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Surgical Resection Prolongs Survival for Patients Whose Melanoma Has Spread to the Abdomen

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Key Points

  • When the investigators combined all abdominal locations of melanoma metastasis, they found that the surgical group's median survival was 18 months compared to only 7 months for the nonsurgical group of 1,231 patients.
  • To determine whether treatment era affected survival, the investigators divided patients into groups of before (1969–2003) and after (2003–2014) advances in systemic therapy. Treatment in the era of more effective systemic immunotherapy did not significantly affect survival compared to earlier treatment.
  • Individuals with gastrointestinal tract metastases who underwent complete, curative resection had the longest median survival of any patients—more than 2 years.

Surgical removal of melanoma that has metastasized to the abdomen appears to help patients live more than twice as long as those who receive only medical therapy, according to study results presented at the 2015 Clinical Congress of the American College of Surgeons. In more than 1,600 patients treated over 45 years, results showed an overall survival benefit from surgical treatment despite recent advances in systemic drugs to treat metastatic melanoma.

In the past, melanoma that spread to the liver or another abdominal organ was considered incurable and seldom received surgical resection. More recently, the availability of immune therapies for advanced melanoma gave physicians other medical treatment options besides chemotherapy.

“Some of these immunotherapy drugs can take a long time to work, however, and may not be effective for everyone,” said Gary B. Deutsch, MD, MPH, a surgical oncologist at North Shore–LIJ Health System. He performed the research while a surgical oncology fellow at John Wayne Cancer Institute at Providence Saint John's Health Center.

“We have been trying to gauge the role of surgical resection for metastatic melanoma since the development of systemic immunotherapy,” Dr. Deutsch continued. “Today, metastatic melanoma is discovered earlier in a number of patients, likely because of better imaging techniques, so surgeons may be able to intervene before it becomes futile.”

He said the research is the first comprehensive study of all major abdominal locations of melanoma metastases conducted to assess trends in surgical management and overall survival.

Study Details

In this study of 1,623 patients from the John Wayne Cancer Institute, overall survival was defined as how long the patient lived after diagnosis of stage IV melanoma. By measuring survival from this point, the researchers eliminated any variability in disease-free interval that can occur in patients with metastatic melanoma, Dr. Deutsch said.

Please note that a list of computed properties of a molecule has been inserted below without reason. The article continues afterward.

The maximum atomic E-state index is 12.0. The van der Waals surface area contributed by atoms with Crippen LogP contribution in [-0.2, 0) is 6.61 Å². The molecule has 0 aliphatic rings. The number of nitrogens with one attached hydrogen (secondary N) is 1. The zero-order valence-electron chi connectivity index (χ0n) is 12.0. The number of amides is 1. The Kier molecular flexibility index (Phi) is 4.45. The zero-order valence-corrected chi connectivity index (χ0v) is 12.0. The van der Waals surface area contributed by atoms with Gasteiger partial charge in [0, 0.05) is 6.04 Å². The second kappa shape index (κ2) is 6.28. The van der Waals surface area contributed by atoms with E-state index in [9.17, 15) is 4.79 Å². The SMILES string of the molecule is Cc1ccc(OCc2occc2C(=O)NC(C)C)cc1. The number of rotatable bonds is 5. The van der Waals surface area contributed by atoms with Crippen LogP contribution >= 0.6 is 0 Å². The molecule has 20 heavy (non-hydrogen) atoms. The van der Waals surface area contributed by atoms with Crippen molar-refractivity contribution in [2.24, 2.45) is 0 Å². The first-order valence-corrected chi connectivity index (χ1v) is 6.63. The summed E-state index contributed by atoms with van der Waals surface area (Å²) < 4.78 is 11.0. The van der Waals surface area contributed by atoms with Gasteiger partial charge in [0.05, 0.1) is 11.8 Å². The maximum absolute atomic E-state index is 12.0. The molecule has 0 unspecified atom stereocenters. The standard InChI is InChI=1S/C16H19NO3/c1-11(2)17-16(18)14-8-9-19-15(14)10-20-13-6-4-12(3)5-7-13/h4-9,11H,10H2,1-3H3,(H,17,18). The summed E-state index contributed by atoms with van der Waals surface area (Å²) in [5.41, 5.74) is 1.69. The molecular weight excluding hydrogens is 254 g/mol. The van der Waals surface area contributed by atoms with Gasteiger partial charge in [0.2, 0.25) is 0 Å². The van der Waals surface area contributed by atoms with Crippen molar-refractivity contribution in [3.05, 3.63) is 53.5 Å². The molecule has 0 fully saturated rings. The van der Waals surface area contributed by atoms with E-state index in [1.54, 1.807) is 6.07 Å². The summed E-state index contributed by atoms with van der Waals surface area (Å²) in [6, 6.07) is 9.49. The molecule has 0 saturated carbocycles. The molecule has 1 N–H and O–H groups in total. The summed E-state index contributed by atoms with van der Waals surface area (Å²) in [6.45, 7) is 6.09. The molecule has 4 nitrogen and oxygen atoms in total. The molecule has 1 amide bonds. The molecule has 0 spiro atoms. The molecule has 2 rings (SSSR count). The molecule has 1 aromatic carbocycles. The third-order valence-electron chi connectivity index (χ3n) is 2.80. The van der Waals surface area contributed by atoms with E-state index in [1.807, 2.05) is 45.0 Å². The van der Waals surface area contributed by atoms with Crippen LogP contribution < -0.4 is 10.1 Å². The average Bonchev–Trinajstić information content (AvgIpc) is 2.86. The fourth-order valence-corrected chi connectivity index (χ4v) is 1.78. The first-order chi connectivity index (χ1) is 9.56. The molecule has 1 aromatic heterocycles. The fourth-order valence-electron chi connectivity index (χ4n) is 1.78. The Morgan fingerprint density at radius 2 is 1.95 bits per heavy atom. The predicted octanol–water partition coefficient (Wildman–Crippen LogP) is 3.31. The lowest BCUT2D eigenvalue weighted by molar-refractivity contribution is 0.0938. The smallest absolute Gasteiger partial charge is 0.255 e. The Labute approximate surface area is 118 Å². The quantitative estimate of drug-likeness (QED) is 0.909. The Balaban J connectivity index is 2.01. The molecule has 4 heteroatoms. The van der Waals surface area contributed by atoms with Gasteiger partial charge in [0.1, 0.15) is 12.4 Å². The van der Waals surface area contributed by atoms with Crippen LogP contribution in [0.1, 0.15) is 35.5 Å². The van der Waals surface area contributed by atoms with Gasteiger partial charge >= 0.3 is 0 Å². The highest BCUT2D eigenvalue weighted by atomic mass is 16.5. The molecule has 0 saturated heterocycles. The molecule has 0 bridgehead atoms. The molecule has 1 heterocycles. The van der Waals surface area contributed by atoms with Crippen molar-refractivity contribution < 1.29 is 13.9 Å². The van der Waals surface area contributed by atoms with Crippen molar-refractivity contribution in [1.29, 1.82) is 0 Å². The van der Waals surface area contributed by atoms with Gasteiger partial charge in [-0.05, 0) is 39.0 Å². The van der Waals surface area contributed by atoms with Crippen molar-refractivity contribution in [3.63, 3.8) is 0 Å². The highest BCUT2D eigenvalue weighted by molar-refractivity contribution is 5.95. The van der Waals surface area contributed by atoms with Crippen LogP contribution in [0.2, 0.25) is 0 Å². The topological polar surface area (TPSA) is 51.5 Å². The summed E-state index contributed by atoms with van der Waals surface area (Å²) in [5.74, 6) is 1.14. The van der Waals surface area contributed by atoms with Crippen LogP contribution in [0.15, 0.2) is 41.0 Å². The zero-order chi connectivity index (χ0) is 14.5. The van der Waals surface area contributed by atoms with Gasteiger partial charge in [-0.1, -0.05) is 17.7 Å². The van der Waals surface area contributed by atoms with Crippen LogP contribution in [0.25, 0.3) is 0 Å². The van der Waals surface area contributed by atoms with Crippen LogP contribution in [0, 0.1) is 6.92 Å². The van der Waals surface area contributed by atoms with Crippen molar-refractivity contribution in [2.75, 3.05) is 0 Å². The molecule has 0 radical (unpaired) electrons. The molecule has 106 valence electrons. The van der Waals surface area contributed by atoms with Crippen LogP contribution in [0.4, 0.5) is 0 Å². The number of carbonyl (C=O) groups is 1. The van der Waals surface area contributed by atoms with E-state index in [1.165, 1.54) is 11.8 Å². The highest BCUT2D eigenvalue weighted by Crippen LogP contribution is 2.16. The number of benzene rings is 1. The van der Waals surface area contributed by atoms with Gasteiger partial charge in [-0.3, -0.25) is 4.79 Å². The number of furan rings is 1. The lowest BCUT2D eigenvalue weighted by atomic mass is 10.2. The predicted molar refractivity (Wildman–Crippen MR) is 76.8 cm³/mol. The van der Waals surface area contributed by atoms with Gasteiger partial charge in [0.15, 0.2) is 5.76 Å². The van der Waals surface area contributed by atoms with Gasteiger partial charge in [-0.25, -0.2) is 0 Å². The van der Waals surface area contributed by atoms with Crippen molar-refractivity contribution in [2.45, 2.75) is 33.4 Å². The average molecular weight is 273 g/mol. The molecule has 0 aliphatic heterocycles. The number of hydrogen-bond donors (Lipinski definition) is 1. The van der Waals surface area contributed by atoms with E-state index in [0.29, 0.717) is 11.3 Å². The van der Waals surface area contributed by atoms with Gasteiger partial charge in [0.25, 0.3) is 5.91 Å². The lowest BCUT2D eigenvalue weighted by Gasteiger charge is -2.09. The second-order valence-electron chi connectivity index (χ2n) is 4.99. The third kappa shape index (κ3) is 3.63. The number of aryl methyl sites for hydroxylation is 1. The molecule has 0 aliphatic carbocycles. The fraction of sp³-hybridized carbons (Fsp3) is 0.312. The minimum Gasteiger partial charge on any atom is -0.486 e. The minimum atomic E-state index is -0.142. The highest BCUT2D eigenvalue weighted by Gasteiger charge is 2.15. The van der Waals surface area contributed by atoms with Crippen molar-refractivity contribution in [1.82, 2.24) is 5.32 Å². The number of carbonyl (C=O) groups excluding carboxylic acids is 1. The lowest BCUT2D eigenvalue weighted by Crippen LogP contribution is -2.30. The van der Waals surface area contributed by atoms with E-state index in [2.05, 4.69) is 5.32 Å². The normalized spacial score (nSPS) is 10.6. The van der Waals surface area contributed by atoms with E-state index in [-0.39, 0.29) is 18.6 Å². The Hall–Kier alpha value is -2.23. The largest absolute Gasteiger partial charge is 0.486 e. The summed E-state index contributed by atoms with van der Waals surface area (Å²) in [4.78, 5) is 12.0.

All patients had abdominal metastases that might be operable and were referred for surgical evaluation. The liver was the sole site of cancer spread in 697 patients, gastrointestinal tract in 336, adrenal glands in 138, spleen in 109, and pancreas in 38. Another 305 patients had multiple sites of abdominal metastases. Metastases in 104 patients resulted from ocular melanoma rather than skin cancer.

Nearly one in four patients (392 of 1,623) underwent surgical resection of the metastasis. The operation was performed alone, combined with medical therapy, or in some cases included radiofrequency ablation or heat probe treatment to destroy cancer cells.

When the investigators combined all abdominal locations of melanoma metastasis, they found that the surgical group's median survival was 18 months compared to only 7 months for the nonsurgical group of 1,231 patients.

“With our long-term follow-up, we believe that select patients can live longer with surgical treatment,” Dr. Deutsch said.

To determine whether treatment era affected survival, the investigators divided patients into groups of before (1969–2003) and after (2003–2014) advances in systemic therapy. The latter group contained 320 patients. Contrary to what the researchers expected, treatment in the era of more effective systemic immunotherapy did not significantly affect survival compared to earlier treatment, said Anton J. Bilchik, MD, PhD, FACS, Professor of Surgery and Chief of Medicine at the John Wayne Cancer Institute.

 Implications of Results

“Despite new immunotherapies, surgical resection provides the longest survival in patients with abdominal metastatic melanoma,” Dr. Bilchik said. “There is so much excitement about the new systemic immunotherapies, but there needs to continue to be multidisciplinary tumor boards to decide when to intervene surgically.”

Both Dr. Bilchik and Dr. Deutsch said surgical resection combined with medical therapy offers the chance to cure metastatic melanoma in selected patients. Patients may be candidates for curative surgical resection, according to Dr. Deutsch, if they have a long disease-free interval and a slow tumor doubling time, and are otherwise healthy.

In this study, individuals with gastrointestinal tract metastases who underwent complete, curative resection had the longest median survival of any patients—more than 2 years—Dr. Deutsch reported.

“Surgical resection can really make a difference in the patients with gastrointestinal tract metastases,” he said. “The operation can be performed laparoscopically, so it is minimally invasive.”

Even patients with gastrointestinal tract metastases who underwent palliative surgical resection to improve symptoms, such as bleeding and pain, had a slightly longer survival than patients who had no operation, Dr. Bilchik noted.

The content in this post has not been reviewed by the American Society of Clinical Oncology, Inc. (ASCO®) and does not necessarily reflect the ideas and opinions of ASCO®.


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